Anticipating its Oct. 15 completion date for construction, some stores in the Avenue North complex will open their doors by Nov. 1, according to Brandon Dixon, asset manager for Tower Investments, a Philadelphia-based development company.
A variety of restaurants and stores will move into the 60,000-square-foot retail space located at North Broad Street between
Cecil B. Moore Avenue and Oxford Street. A UPS store, convenience store and Maui Waui, a coffee and frozen treats retailer, will be located on the lower floor of The Edge apartment building.
Businesses in the other buildings include Koja, a Japanese and Korean grill and Qdoba, a Mexican grill. The Foodery, a deli, and the Garden of Hilal, a restaurant, Bank of America and Foot Locker will also be located in the building facing Broad Street along with the Pearl Theatre, a seven-screen movie theater.
The Qdoba Mexican Grill, Bank of America and the Pearl Theatre all have plans to open by Nov. 1, Dixon said. Opening
dates for other stores will vary and depend on each tenant on an individual basis, he said.
Tower Investments, in association with the Redevelopment Authority of Philadelphia, Beech Interplex, Felder and Felder and Councilman Darrell Clarke developed the $75 million project. It is the largest private development in North Philadelphia’s history, according to Tower Investments’ Web site.
According to Dixon, big theater companies were not willing to come to North Philadelphia. Bart Blatstein, Tower Investments’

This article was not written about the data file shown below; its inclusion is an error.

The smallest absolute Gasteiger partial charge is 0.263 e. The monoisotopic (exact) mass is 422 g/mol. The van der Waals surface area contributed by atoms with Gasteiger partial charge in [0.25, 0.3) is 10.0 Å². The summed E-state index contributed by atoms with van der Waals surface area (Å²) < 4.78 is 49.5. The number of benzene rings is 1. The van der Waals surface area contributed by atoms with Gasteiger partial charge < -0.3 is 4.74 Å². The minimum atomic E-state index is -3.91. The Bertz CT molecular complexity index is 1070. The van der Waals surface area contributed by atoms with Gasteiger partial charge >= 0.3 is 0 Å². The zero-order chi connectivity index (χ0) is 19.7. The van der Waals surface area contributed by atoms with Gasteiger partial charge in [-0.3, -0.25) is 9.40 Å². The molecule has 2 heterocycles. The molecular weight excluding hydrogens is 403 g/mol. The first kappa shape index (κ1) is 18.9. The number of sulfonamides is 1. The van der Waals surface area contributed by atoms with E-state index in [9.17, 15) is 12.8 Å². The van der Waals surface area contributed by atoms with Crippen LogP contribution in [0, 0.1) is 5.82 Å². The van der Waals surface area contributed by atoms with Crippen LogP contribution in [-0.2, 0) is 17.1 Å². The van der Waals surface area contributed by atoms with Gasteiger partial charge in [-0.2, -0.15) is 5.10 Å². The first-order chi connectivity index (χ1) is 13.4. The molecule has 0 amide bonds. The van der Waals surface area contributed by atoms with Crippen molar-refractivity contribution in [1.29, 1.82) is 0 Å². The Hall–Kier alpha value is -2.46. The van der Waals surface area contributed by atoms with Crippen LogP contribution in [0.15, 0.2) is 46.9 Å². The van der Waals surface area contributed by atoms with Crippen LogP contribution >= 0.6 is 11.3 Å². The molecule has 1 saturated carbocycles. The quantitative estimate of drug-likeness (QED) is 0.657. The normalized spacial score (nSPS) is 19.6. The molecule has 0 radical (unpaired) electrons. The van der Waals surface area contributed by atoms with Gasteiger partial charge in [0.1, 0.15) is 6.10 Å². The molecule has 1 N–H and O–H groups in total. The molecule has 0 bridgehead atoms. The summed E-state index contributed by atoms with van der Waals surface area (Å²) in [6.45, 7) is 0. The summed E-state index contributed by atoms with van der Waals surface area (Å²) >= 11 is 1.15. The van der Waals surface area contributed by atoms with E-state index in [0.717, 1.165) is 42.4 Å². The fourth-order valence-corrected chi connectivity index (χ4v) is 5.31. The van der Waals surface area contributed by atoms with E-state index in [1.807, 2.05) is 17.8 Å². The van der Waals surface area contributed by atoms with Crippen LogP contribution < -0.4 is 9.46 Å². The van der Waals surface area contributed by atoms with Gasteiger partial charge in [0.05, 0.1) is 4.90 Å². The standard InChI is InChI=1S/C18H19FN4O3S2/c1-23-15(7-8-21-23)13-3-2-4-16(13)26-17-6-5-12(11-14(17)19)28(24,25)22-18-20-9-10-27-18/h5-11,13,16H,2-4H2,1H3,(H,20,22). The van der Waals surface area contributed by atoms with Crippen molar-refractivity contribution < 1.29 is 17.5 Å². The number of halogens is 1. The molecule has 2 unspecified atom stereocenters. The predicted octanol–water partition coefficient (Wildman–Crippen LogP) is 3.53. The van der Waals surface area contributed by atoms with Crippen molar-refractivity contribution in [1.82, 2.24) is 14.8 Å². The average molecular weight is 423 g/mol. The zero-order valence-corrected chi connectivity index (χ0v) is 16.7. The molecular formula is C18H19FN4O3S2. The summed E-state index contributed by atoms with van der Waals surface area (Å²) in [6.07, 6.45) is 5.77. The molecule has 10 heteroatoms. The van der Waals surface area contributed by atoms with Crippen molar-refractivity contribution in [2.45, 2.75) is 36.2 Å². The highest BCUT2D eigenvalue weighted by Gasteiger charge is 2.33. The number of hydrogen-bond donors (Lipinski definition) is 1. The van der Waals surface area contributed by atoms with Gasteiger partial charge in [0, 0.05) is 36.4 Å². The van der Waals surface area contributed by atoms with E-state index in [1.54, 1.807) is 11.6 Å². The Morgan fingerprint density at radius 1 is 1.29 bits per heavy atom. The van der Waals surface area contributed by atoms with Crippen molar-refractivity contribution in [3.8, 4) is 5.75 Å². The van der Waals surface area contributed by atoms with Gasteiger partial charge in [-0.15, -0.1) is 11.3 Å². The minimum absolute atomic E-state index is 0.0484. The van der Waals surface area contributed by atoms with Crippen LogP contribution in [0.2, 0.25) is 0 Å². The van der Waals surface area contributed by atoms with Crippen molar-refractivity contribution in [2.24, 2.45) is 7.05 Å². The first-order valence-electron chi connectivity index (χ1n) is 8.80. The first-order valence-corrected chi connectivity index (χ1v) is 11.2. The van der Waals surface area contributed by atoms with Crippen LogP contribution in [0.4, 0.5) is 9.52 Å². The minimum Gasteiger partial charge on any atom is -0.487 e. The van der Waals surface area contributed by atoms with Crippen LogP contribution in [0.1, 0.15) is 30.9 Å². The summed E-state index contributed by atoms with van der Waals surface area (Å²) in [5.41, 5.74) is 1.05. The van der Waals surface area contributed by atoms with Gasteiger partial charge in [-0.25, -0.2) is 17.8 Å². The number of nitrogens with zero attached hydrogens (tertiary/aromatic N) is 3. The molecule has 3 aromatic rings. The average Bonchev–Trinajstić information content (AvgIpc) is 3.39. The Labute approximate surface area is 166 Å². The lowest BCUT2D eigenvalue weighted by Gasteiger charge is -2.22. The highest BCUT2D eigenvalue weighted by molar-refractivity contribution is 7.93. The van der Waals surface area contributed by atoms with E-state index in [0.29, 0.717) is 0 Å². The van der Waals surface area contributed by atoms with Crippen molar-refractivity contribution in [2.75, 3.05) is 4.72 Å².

president, “was willing to take on the management of the Pearl Theatre himself,” Dixon said.
One of the purposes of the project is to rid the area of blight, a major problem throughout North Philadelphia. According to his assistant, Jose Miranda, this is one of Councilman Clarke’s initiatives.
Another purpose is to create jobs and make the institution beneficial to the North Philadelphia community, Dixon said. He credited Beech Interplex, a local nonprofit community services organization, with this accomplishment.
“They were really involved in the participation of the community of the project and hiring people from the neighborhood to work in these places,” Dixon said.
After three other companies failed at the project, the city approached Blatstein, who agreed to take on the challenge.
“It was very discouraging because [the city] had already told [Tower Investments] that three major developers had failed at this project,” Dixon said. “[Blatstein] was able to pull strings. He’s a strong guy and he got the project off the ground.”
Even though the project is nearing completion, Chris Schleyer, a junior finance and real estate major, said he does not think Avenue North will be ready by the expected completion date.
“If you look at the construction workers now, they just seem to be sitting around doing nothing,” Schleyer said.
Harris Zettler, a junior real estate major, said he believes the project will open on schedule.
“I think it’ll be ready,” Zettler said. “I live at The Edge and they’ve been doing a lot of progress since three weeks ago.”
Other students who were asked agreed that the complex would be valuable to the community.
“I actually think it’ll be beneficial to the campus,” said Abby Fallen, a freshman. “It’s going to give different things for the student body to do, yet still be on campus in a safe environment.”
“It’s cool,” said Joe Tran, a senior biology major. “As long as there’s good food.”
Amanda Snyder can be reached at email@example.com